PHP Internet Services Introduction - Supercoders | Web Development and Design | Tutorial for Java, PHP, HTML, Javascript PHP Internet Services Introduction - Supercoders | Web Development and Design | Tutorial for Java, PHP, HTML, Javascript


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Friday, June 21, 2019

PHP Internet Services Introduction

PHP  Internet Services


Before there was HTTP, there was FTP, IMAP, POP3, and a whole alphabet soup of other protocols. Many people quickly embraced web browsers because the browser provided an integrated program that let them check their email, transfer files, and view documents without worrying about the details surrounding the underlying means of communication. PHP provides functions, both natively and through PEAR, to use these other protocols. With them, you can use PHP to create web frontend applications that perform all sorts of network-enabled tasks, such as looking up domain names or sending web-based email. Although PHP simplifies these jobs, it is important to understand the strengths and limitations of each protocol.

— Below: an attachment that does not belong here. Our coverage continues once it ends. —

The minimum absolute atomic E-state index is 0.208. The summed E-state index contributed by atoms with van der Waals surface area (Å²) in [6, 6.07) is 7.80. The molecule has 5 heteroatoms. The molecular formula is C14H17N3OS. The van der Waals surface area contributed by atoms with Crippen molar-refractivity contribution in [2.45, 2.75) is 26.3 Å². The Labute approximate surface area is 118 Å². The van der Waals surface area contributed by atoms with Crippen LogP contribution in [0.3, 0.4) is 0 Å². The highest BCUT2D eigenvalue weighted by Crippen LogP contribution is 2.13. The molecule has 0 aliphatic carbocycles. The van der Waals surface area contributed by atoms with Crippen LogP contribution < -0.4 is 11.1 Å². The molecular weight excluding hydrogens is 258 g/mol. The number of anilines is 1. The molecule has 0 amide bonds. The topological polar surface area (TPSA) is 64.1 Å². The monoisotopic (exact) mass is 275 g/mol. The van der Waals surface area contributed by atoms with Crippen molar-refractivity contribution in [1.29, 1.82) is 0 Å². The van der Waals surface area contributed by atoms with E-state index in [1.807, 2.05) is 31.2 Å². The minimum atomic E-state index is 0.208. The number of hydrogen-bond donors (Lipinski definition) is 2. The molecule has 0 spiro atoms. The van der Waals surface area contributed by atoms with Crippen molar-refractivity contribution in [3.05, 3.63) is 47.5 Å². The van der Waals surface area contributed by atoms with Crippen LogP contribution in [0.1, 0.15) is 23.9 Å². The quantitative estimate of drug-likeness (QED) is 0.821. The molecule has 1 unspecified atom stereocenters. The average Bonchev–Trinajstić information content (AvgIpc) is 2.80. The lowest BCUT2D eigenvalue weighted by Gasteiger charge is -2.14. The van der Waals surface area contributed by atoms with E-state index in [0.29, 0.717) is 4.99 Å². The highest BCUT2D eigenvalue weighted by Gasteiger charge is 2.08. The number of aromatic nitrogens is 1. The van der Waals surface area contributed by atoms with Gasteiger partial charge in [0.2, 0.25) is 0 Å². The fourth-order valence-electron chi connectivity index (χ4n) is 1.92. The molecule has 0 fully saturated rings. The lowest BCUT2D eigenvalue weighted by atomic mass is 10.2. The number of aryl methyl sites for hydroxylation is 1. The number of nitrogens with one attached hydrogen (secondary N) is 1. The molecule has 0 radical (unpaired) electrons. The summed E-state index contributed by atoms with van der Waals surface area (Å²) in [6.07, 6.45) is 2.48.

Cover the most popular feature of all: email. Shows how to send basic email messages. Describes MIME-encoded email, which enables you to send plain text and HTML-formatted messages. The IMAP and POP3 protocols, which are used to read mailboxes.

Covers how to exchange files using FTP (file transfer protocol), which is a method for sending and receiving files across the Internet. FTP servers can require users to log in with a password or allow anonymous usage.

Searching LDAP servers discusses how to authenticate users against an LDAP server. LDAP servers are used as address books and as centralized stores for user information. They’re optimized for information retrieval and can be configured to replicate their data to ensure high reliability and quick response times.

The chapter concludes with recipes on networking. Covers DNS lookups, both from domain name to IP and vice versa. Tells how to check if a host is up and accessible with PEAR’s ping module. Learn how to get information about do‐mains.

Other parts of the book deal with some network protocols as well. HTTP is covered in detail. Those recipes discuss how to fetch URLs in a variety of different ways. Protocols that combine HTTP and JSON are covered. Those two chapters discuss consuming and serving RESTful APIs.

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